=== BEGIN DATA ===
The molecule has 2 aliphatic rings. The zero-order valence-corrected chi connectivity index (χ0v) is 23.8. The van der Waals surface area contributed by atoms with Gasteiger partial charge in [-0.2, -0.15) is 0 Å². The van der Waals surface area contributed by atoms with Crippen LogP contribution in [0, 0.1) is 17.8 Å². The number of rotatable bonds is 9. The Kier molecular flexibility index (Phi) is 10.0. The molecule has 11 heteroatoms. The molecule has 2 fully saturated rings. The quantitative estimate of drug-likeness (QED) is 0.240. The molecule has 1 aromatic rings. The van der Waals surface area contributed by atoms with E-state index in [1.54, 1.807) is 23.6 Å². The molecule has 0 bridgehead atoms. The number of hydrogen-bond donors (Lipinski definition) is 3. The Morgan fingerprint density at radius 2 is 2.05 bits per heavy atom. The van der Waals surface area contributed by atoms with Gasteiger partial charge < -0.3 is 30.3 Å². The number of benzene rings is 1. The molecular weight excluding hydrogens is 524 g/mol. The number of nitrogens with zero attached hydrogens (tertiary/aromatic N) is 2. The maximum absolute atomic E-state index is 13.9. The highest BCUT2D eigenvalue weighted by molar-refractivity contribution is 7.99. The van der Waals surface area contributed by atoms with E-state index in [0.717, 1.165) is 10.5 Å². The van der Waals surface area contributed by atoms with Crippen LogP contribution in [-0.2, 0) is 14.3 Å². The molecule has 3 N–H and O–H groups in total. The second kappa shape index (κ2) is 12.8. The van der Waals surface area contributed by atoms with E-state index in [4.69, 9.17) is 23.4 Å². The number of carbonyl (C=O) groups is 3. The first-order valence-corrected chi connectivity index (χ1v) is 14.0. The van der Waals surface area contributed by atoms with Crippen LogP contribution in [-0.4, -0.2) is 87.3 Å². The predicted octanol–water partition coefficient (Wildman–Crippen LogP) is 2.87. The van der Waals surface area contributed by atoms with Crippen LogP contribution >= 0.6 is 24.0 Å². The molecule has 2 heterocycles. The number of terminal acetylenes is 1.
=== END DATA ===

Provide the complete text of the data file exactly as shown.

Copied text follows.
The molecule has 2 aliphatic rings. The zero-order valence-corrected chi connectivity index (χ0v) is 23.8. The van der Waals surface area contributed by atoms with Gasteiger partial charge in [-0.2, -0.15) is 0 Å². The van der Waals surface area contributed by atoms with Crippen LogP contribution in [0, 0.1) is 17.8 Å². The number of rotatable bonds is 9. The Kier molecular flexibility index (Phi) is 10.0. The molecule has 11 heteroatoms. The molecule has 2 fully saturated rings. The quantitative estimate of drug-likeness (QED) is 0.240. The molecule has 1 aromatic rings. The van der Waals surface area contributed by atoms with E-state index in [1.54, 1.807) is 23.6 Å². The molecule has 0 bridgehead atoms. The number of hydrogen-bond donors (Lipinski definition) is 3. The Morgan fingerprint density at radius 2 is 2.05 bits per heavy atom. The van der Waals surface area contributed by atoms with Gasteiger partial charge < -0.3 is 30.3 Å². The number of benzene rings is 1. The molecular weight excluding hydrogens is 524 g/mol. The number of nitrogens with zero attached hydrogens (tertiary/aromatic N) is 2. The maximum absolute atomic E-state index is 13.9. The highest BCUT2D eigenvalue weighted by molar-refractivity contribution is 7.99. The van der Waals surface area contributed by atoms with E-state index in [0.717, 1.165) is 10.5 Å². The van der Waals surface area contributed by atoms with Crippen LogP contribution in [-0.2, 0) is 14.3 Å². The molecule has 3 N–H and O–H groups in total. The second kappa shape index (κ2) is 12.8. The van der Waals surface area contributed by atoms with E-state index in [4.69, 9.17) is 23.4 Å². The number of carbonyl (C=O) groups is 3. The first-order valence-corrected chi connectivity index (χ1v) is 14.0. The van der Waals surface area contributed by atoms with Crippen LogP contribution in [-0.4, -0.2) is 87.3 Å². The predicted octanol–water partition coefficient (Wildman–Crippen LogP) is 2.87. The van der Waals surface area contributed by atoms with Crippen LogP contribution >= 0.6 is 24.0 Å². The molecule has 2 heterocycles. The number of terminal acetylenes is 1.